A tech exec's story about his 16-year-old daughter sums up the world's jobs problem

Richard lumbAccentureRichard Lumb, CEO of Accenture’s financial services business spoke to Business Insider in Davos for the WEF meeting.

DAVOS, Switzerland — Richard Lumb, the CEO of Financial Services at Accenture, told Business Insider a story about his 16-year-old daughter that summed up the problem Britain has with finding enough skilled workers to take up newly created jobs in highly-skilled areas such as STEM (science, tech, engineering, and maths.)

If companies cannot find workers skilled enough to take on roles in these sectors, then a lot of employees will become displaced.

As an example of how the governments, especially the UK’s, need to step up and create new policies and programmes to get more young people into STEM, Lumb told us about how his daughter’s situation is a prime example of the problem happening to many developed societies.

“The technology revolution will have an impact on jobs and everyone recognises that. It will significantly reduce [lower skilled] jobs but it will also increase the number of digital jobs and across other areas as well,” Lumb told BI.

“At the same time, employers are still finding enough workers that can take up those jobs and I think it’s up to both businesses and government to respond to that by developing a strategy and programmes to offset a massive reduction in roles. The question will be speed and in what way the tech sector can also create jobs quick enough to offset the losses.

The government needs to respond and get to the source of the problem — there are not enough young people being educated in the right tech skills or in apprenticeships.

“While it is up to companies, I do think the government needs to respond and get to the source of the problem — there are not enough young people being educated in the right tech skills or in apprenticeships. There needs to be more emphasis from an early age to adopt STEM subjects. A classic example is that my 16-year-old daughter goes to a good school in London but there are only 11 of them doing a GCSE in computer science. It is an incredibly low number.”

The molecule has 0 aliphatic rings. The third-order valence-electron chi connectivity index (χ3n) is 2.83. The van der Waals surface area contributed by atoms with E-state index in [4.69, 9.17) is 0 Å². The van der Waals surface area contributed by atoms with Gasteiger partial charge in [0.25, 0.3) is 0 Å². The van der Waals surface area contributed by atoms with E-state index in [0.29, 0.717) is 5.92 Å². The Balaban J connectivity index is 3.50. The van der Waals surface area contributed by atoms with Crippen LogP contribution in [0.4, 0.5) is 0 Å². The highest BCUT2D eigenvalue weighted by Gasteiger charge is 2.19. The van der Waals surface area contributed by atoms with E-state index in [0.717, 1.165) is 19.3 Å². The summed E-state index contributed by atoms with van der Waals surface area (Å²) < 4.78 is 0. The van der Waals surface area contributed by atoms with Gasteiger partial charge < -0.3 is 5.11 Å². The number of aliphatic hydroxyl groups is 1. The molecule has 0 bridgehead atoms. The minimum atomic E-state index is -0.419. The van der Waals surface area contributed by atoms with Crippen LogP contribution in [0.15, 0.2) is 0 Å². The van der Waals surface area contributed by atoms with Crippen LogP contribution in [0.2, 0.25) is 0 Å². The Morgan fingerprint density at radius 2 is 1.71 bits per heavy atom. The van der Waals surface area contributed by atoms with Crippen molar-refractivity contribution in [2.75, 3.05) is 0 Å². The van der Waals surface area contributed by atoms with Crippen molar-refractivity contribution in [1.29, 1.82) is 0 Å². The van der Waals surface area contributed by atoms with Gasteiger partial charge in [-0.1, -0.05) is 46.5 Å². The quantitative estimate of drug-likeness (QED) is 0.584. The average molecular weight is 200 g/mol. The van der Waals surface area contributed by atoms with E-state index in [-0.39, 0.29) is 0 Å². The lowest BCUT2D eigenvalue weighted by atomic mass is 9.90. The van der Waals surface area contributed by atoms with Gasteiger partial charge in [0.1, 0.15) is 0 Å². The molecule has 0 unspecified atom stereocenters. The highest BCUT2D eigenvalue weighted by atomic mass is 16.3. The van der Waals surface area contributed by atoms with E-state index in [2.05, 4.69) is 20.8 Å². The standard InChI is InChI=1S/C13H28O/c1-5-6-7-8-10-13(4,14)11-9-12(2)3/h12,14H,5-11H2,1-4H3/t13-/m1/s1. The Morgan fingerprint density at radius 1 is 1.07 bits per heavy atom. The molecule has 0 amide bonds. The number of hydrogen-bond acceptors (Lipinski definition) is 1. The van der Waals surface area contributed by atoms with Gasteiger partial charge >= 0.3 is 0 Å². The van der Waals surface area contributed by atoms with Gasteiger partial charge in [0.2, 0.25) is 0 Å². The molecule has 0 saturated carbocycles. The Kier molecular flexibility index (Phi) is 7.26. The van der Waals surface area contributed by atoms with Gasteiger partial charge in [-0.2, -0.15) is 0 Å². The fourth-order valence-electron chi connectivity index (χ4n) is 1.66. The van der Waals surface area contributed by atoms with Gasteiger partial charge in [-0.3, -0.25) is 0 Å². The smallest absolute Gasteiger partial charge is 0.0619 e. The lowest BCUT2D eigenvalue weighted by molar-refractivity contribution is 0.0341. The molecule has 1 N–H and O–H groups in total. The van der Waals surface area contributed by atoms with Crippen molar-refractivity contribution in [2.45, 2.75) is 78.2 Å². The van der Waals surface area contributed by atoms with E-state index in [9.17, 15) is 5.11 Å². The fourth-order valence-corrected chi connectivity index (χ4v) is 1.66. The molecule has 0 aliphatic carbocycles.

Accenture is one of the largest professional services companies in the world and is a Fortune 500 company. As of 2016, it has 394,000 employees with clients from 200 cities across 120 countries worldwide.

In its new report, entitled “Harnessing Revolution,” Accenture points out that automation will be the greatest risk to robots replacing jobs in the future.

But as an example of corporate responsibility to help save jobs, Lumb also said that within Accenture, automation
replaced 17,000 jobs over the last 18 months — although no one actually lost their job because the company made sure that they helped retrain employees for newly-created roles.

The World Economic Forum’s benchmark “Global Risks” report for 2017 said that the biggest risk to doing business globally is unemployment or underemployment, which is mainly due to how technology will kill jobs. The previous year, WEF warned in another report, entitled “The Future of Jobs,” that skills and jobs displacement will impact every industry and geographical region.

However, it did note that these job losses can be offset by employment growth in other areas.

WEF estimated that 7.1 million jobs could be lost through redundancy, automation, or disintermediation, while the creation of 2.1 million new jobs — mainly in more specialised areas such as computing, maths, architecture, and engineering — could partially offset some of the losses.

Lumb pointed out though that if not enough people are being trained to take up those jobs, then they will end up being left out of the workforce because they are not qualified enough to be employed in these positions.

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